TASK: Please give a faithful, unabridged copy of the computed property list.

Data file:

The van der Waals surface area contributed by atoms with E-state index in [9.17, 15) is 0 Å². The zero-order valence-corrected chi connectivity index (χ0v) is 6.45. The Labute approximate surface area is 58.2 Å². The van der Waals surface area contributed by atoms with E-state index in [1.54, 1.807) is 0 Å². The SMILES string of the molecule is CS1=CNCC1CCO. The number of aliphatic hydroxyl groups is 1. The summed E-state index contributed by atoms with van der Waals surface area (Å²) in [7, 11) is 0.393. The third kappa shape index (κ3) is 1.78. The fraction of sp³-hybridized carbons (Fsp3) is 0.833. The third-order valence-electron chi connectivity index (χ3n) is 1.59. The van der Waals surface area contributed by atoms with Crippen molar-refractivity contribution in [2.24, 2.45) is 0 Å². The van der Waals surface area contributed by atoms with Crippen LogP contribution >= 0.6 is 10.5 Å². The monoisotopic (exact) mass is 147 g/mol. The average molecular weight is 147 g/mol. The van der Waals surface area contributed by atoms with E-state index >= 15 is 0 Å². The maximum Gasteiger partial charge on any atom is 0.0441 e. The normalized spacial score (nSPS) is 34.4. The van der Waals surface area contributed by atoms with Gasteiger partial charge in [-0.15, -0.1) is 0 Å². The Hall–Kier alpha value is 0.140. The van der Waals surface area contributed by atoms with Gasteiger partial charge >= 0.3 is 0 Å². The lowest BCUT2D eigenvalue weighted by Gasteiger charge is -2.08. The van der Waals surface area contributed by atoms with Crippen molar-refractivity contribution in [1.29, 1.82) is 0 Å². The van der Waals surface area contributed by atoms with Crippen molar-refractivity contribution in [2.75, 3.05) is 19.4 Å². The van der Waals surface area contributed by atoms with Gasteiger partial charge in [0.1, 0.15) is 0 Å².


The van der Waals surface area contributed by atoms with E-state index in [9.17, 15) is 0 Å². The zero-order valence-corrected chi connectivity index (χ0v) is 6.45. The Labute approximate surface area is 58.2 Å². The van der Waals surface area contributed by atoms with E-state index in [1.54, 1.807) is 0 Å². The SMILES string of the molecule is CS1=CNCC1CCO. The number of aliphatic hydroxyl groups is 1. The summed E-state index contributed by atoms with van der Waals surface area (Å²) in [7, 11) is 0.393. The third kappa shape index (κ3) is 1.78. The fraction of sp³-hybridized carbons (Fsp3) is 0.833. The third-order valence-electron chi connectivity index (χ3n) is 1.59. The van der Waals surface area contributed by atoms with Crippen molar-refractivity contribution in [2.24, 2.45) is 0 Å². The van der Waals surface area contributed by atoms with Crippen LogP contribution >= 0.6 is 10.5 Å². The monoisotopic (exact) mass is 147 g/mol. The average molecular weight is 147 g/mol. The van der Waals surface area contributed by atoms with E-state index >= 15 is 0 Å². The maximum Gasteiger partial charge on any atom is 0.0441 e. The normalized spacial score (nSPS) is 34.4. The van der Waals surface area contributed by atoms with Gasteiger partial charge in [-0.15, -0.1) is 0 Å². The Hall–Kier alpha value is 0.140. The van der Waals surface area contributed by atoms with Gasteiger partial charge >= 0.3 is 0 Å². The lowest BCUT2D eigenvalue weighted by Gasteiger charge is -2.08. The van der Waals surface area contributed by atoms with Crippen molar-refractivity contribution in [1.29, 1.82) is 0 Å². The van der Waals surface area contributed by atoms with Crippen molar-refractivity contribution in [2.75, 3.05) is 19.4 Å². The van der Waals surface area contributed by atoms with Gasteiger partial charge in [0.1, 0.15) is 0 Å².